A Western Union Telex was sent to the family by Col. William B. Mitchell, Commander of the 31 Tactical Training Wing at Homestead AFB FL. Michael was officially declared missing and presumed dead (whereabouts unknown) Wednesday May 29, 1985 after he was missing for seven days at sea as the result of the F-4D aircraft accident in the Gulf of Mexico. He was the navigator of the aircraft and was a member of the 308th Tactical Fighter Squadron, Homestead Air Force Base, FL.

A memorial service was held at Homestead Air Force Base Chapel, Florida on June 4, 1985, which included a jet flyby and a 21 gun salute. A memorial marker is at the Air Force Academy in Colorado Springs, CO. His name is also on the outside wall of the Air Force Academy Chapel. When his daughter was asked by her grandmother Lois if she knew what had happened she said her dad was on permanent change in duty station; but, if there were no jets in heaven he would not like it.

He is survived by his wife, Deanna Kater Cox, an eight-year-old daughter Michele A. Cox, his parents Arthur and Lois Cox, his sister Merri R. Burgess, and his brothers Duane, Phillip and David Cox.

Staff Sgt. Scott White said a board investigating the disappearance will decide whether to try to find the missing Homestead jet on the Gulf's floor – if it is there – and bring it to the surface.

Air Force officers investigating the F-4's disappearance decided to contract with the Navy to locate and possibly bring up the jet. The Navy gave the job to Steadfast Marine, which rented the Mary D from William New, Sr. of Marine Transportation Services, Inc. The Mary D planned to tow a sonar sled owned by Steadfast to electronically locate the jet below the Gulf. New said the boat would work for 10 days and would return early only if it found the jet. The boat's task is to find the jet, New said. A decision on salvaging it would be made later.

On June 22, 1985 James Bladh, a diving and salvage specialist with the Naval Sea Systems Command in Washington, D.C., said sonar last week detected what may turn out to be the wreckage of the F-4D Phantom jet in 240 feet of water at a site more than 50 miles southeast of Panama City, FL. Plans call for taking a look at the wreckage with underwater cameras and deciding what sections, if any, should be brought up.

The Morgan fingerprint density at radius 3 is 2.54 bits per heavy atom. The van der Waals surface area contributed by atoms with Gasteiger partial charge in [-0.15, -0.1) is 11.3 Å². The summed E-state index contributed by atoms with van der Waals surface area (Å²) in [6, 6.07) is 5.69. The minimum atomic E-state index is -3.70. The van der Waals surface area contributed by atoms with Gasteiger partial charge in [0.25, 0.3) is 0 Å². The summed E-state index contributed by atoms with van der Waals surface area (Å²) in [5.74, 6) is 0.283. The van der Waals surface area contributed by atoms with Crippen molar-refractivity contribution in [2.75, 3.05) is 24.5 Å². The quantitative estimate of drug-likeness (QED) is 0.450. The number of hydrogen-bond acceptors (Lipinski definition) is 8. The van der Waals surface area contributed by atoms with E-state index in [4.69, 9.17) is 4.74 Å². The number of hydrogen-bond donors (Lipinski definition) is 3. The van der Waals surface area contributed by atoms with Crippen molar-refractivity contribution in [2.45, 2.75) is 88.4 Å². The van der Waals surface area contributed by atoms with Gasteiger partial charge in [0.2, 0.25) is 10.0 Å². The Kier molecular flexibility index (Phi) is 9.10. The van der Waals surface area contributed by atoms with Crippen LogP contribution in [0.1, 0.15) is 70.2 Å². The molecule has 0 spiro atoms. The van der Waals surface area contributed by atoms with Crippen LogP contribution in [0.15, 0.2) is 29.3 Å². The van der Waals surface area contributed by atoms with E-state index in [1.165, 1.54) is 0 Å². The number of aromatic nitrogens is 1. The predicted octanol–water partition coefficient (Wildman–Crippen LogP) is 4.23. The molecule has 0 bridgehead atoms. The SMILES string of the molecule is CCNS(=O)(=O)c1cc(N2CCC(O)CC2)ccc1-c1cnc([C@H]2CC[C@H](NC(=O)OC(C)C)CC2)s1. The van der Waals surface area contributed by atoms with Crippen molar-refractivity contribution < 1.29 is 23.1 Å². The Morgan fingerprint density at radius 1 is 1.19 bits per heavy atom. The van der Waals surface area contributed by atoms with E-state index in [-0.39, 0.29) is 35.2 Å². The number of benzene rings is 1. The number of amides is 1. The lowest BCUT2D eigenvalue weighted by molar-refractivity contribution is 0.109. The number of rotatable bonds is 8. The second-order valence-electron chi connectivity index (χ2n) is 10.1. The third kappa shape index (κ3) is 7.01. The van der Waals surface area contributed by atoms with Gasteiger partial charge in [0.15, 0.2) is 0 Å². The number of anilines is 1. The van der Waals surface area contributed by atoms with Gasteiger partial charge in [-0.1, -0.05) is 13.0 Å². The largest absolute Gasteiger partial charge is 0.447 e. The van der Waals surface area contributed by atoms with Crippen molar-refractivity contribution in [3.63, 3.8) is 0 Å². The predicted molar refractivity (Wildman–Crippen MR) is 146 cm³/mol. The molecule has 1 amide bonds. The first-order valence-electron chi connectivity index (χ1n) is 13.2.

James Bladh, a civilian Navy representative who took part in the salvage operation, said that the Air Force officials aboard a salvage boat by the Navy reviewed videotapes of debris and asked that eight pieces of wreckage be recovered from the 250 foot deep water.

Crews working out of Panama City, FL sighted the wreckage with sonar early in June 1985 some 50 miles southeast of the northwest Florida city, and salvage operations began the third week of June. "It was broken up into smaller pieces than any of us had ever seen." James Bladh, a civilian Navy representative, said on June 25, 1985. But he said" the debris field was pretty compact." Bladh said searchers found no sign of the jet's two Miami based airmen.

Salvagers say that they have recovered crumpled pieces of an Air Force jet that crashed into the Gulf of Mexico about 50 miles southwest of this Florida Panhandle city, but they found no sign of the two missing crew members.

Air Force officials hope that sections of the tail and wing of the ill-fated Phantom jet will reveal why the fighter and two crew members crashed in the Gulf of Mexico May 22, 1985.

On May 24, 2022 under the FOIA the family received the releasable portions of the safety investigation board report related to the F4-D tail #65-0625 which was involved in a mishap on 22 May 1985, 74 NM SSE of Tyndall AFB, FL. Following are excerpts from the report.

The sonar search identified a probable target at 2856 S 8516 W on 14 June 1985. Four dives using a remotely controlled vehicle were conducted on the target. On the third dive, a portion of the vertical stabilizer was recovered positively identifying the target as the mishap aircraft. The side scan sonar trace showed the mishap aircraft occupying an area approximately 40 meters square.

The wreckage was in water approximately 290-300 feet deep. The wreckage was very broken up and scattered in the area. Very few pieces of the wreckage were identifiable. The degree of destruction of the mishap aircraft would suggest an impact with the water at high speed. There was no recognizable part of either ejection seat in the wreckage. Also, no portion of either cockpit was recognizable. A thorough examination of the area did not reveal any evidence of the mishaps crew's remains.

Findings included the following: The mishap aircraft was vectored on a third intercept in hazy night conditions over water with no significant moon illumination. For an undetermined reason, the mishap aircraft entered an attitude from which the pilot failed to recover. Failure to recover the aircraft may have been due to spatial disorientation, insufficient altitude, or an unknown aircraft malfunction. The mishap aircraft was destroyed upon impact with the water and the aircrew was fatally injured.

As with accidents of this type where no remains are recovered, it is difficult for the family to find closure.
He continues to be dearly missed by his family and friends.

Inscription

In memory of ..., Captain, U.S. Air Force, Class of 1975